Decolonizing Extinction By Juno Salazar Pareñas

Introduction by
Becky Mansfield And Rebecca Lave

Based on ethnographic research in two orangutan rehabilitation centers in Malaysian Borneo, the book urges us to think about mutual but unequal vulnerability in the face of annihilation.

I

n the introduction to Decolonizing Extinction, Juno Salazar Parreñas tell us that her “intention in this book is to urge reflection” (p. 3). As the reviews in this forum demonstrate, Parreñas was very successful!  This book made us think in new ways about extinction, rehabilitation, conservation, care, labor, gender, motherhood, sexual violence, coloniality, autonomy, vulnerability, and human-animal relations.  Decolonizing Extinction also made us feel in new ways, as we were confronted with the pain of individual human and nonhuman beings, and with the violence not only of colonialism and extinction but of rehabilitation and the quest for survival and autonomy.

Based on ethnographic research in two orangutan rehabilitation centers in Malaysian Borneo, the book urges us to think about mutual but unequal vulnerability in the face of annihilation. The first section of the book, Relations, examines how humans attempt to build social relations with orangutans, a famously solitary species. This section moves between the rehab center, the history of decolonization, and the global economy of tourism, between gender, labor, and affect. The second section, Enclosures, considers how orangutans and the humans who care for them experience inter-related enclosures. Focusing on “the shared interface of loss” for animals and people in the face of dispossession, this section moves from forced reproduction for orangutans to waged labor for indigenous caretakers (28). The third section, Futures, asks what the future of constrained rehabilitation might look like in the interlinked dynamics of financial capitalization and decolonization.  This section focuses on the arrested autonomy of the orangutans and their caretakers, and provides us with a vision of the rehabilitation center as hospice for a dying species.

Decolonizing Extinction urges an entirely different way of thinking about rehabilitation and the work of care for endangered species. The six review essays take up the framing questions that Parreñas poses for the reader (p.3): “What if we experienced this present era of extinction without violent domination and colonization over others, particularly nonhuman beings? Can we instead embrace the vulnerability of sharing our lives together, however fleeting those moments might be? Can we abandon an impression of safety that depends on cruelty?”

essays in this forum

Freeing Them To Die Or Forcing Them To Live: The Many Paradoxes In Decolonizing Extinction

Parreñas' approach to the study of human-animal relations is unsettling because it is non-teleological and asks us to leave open the notion of what “decolonization” looks and feels like. It is precisely for this reason that it is so relevant to unthinking the many constitutive binaries of colonial modernity.

By

Kiran Asher

Resisting The Reordering Of Life On Earth

Based on more than a year of meticulous, shrewd observation at two wildlife rehabilitation centres in Sarawak, Parreñas gives us an intimate and embodied glimpse into one way this transformation is unfolding: in an anxious scramble to prevent orangutan extinction in two postage-stamp sized, dubious refugia, while leaving all the structures causing that extinction intact.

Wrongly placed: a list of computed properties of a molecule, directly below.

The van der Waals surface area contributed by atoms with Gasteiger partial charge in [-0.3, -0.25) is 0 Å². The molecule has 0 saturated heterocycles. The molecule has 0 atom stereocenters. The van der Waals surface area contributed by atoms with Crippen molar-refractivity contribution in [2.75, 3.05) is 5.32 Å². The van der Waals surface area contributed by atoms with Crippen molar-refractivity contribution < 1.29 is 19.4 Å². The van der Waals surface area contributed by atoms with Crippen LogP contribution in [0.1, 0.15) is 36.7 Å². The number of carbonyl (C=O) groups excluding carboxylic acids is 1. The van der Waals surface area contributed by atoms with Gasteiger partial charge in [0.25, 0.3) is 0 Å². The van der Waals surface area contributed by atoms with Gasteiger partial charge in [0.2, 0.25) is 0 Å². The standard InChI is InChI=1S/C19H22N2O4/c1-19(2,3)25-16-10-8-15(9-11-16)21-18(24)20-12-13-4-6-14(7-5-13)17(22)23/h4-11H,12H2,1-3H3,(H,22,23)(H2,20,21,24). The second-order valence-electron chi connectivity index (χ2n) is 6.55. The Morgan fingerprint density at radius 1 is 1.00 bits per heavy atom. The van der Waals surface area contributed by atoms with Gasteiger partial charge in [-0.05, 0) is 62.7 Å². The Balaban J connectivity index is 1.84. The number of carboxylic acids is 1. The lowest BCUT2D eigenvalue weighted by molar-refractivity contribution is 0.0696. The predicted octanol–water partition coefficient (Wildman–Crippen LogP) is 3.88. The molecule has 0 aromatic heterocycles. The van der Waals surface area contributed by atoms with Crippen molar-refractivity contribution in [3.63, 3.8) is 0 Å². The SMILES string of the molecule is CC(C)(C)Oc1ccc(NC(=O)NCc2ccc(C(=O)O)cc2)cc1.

By

Rosemary Collard

Feminism And Animal Studies

Juno Salazar Parreñas offers an intimate, holistic, and provocative study of wildlife workers and semi-wild orangutans at rehabilitation centres on Borneo. In "Decolonizing Extinction", she foregrounds the work of care to explore the everyday social relations, grounded in mutual vulnerability and arrested autonomy, as well as experiences of loss and pain.

By

Alice J. Hovorka

Politicizing Care

Over the years of thinking about the entanglement of harm and care in more-than-human spaces, three key themes have preoccupied me: a) the relationship between the individual (organism) and the collective (species, ecosystem, population); b) the links between the socio-political context and embodied, everyday encounters, i.e., between structure and agency; and c) in a related vein, the relationship between care and justice. "Decolonizing Extinction" by Juno Salazar Parreñas tackles all three themes head on through an ethnography of orangutan rehabilitation and conservation in Borneo.

By

Krithika Srinivasan

Hospice For Species

Juno Parreñas’s "Decolonizing Extinction" is a beautifully written book, in which she uses a case study of orangutan rehabilitation on Borneo to weave together many complex analytic threads: gender, race, and labor; care, violence, and freedom; liberalism and neoliberalism; the geological past, the colonial present, and the prospect of a different future.

By

Rebecca Lave

Ethnography And Decoloniality

"Decolonizing Extinction", by Juno Salazar Parreñas, is a powerful, thought-provoking, and touching account of the quotidian nature of mass extinction. I found it both heartbreaking and lovely. I think this affective response is the central argument of the book.

By

Becky Mansfield

Response To Review Forum: Decolonizing Extinction

Writing this book for me was painful and the reasons for that pain venture into a story that might not be, as scholar Christina Sharpe (2016) has written, mine to tell. Yet whose story belongs to who is very difficult for an ethnographer. What we experience, what we notice is always social and thus belongs to every participant, every witness in that shared moment—however fragmented or particular one’s perspective is.

By

Juno Salazar Parreñas